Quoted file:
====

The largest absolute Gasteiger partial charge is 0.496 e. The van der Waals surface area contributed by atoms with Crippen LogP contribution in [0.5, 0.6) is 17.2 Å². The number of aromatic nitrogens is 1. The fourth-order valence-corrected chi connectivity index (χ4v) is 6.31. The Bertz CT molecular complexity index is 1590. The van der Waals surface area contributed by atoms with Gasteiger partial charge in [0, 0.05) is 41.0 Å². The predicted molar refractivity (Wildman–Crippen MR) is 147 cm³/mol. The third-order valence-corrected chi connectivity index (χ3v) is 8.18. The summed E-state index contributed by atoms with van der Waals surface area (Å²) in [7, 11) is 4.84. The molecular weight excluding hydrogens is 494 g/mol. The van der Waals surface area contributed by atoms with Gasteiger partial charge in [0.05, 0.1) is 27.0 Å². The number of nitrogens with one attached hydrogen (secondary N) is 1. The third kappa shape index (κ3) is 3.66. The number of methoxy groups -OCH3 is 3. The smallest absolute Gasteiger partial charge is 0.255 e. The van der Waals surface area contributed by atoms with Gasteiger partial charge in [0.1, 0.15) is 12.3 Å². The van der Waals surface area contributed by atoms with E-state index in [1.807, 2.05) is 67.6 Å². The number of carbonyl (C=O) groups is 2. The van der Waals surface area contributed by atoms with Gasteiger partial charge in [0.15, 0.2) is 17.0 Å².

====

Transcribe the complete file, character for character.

The largest absolute Gasteiger partial charge is 0.496 e. The van der Waals surface area contributed by atoms with Crippen LogP contribution in [0.5, 0.6) is 17.2 Å². The number of aromatic nitrogens is 1. The fourth-order valence-corrected chi connectivity index (χ4v) is 6.31. The Bertz CT molecular complexity index is 1590. The van der Waals surface area contributed by atoms with Gasteiger partial charge in [0, 0.05) is 41.0 Å². The predicted molar refractivity (Wildman–Crippen MR) is 147 cm³/mol. The third-order valence-corrected chi connectivity index (χ3v) is 8.18. The summed E-state index contributed by atoms with van der Waals surface area (Å²) in [7, 11) is 4.84. The molecular weight excluding hydrogens is 494 g/mol. The van der Waals surface area contributed by atoms with Gasteiger partial charge in [0.05, 0.1) is 27.0 Å². The number of nitrogens with one attached hydrogen (secondary N) is 1. The third kappa shape index (κ3) is 3.66. The number of methoxy groups -OCH3 is 3. The smallest absolute Gasteiger partial charge is 0.255 e. The van der Waals surface area contributed by atoms with Gasteiger partial charge in [0.1, 0.15) is 12.3 Å². The van der Waals surface area contributed by atoms with E-state index in [1.807, 2.05) is 67.6 Å². The number of carbonyl (C=O) groups is 2. The van der Waals surface area contributed by atoms with Gasteiger partial charge in [0.15, 0.2) is 17.0 Å².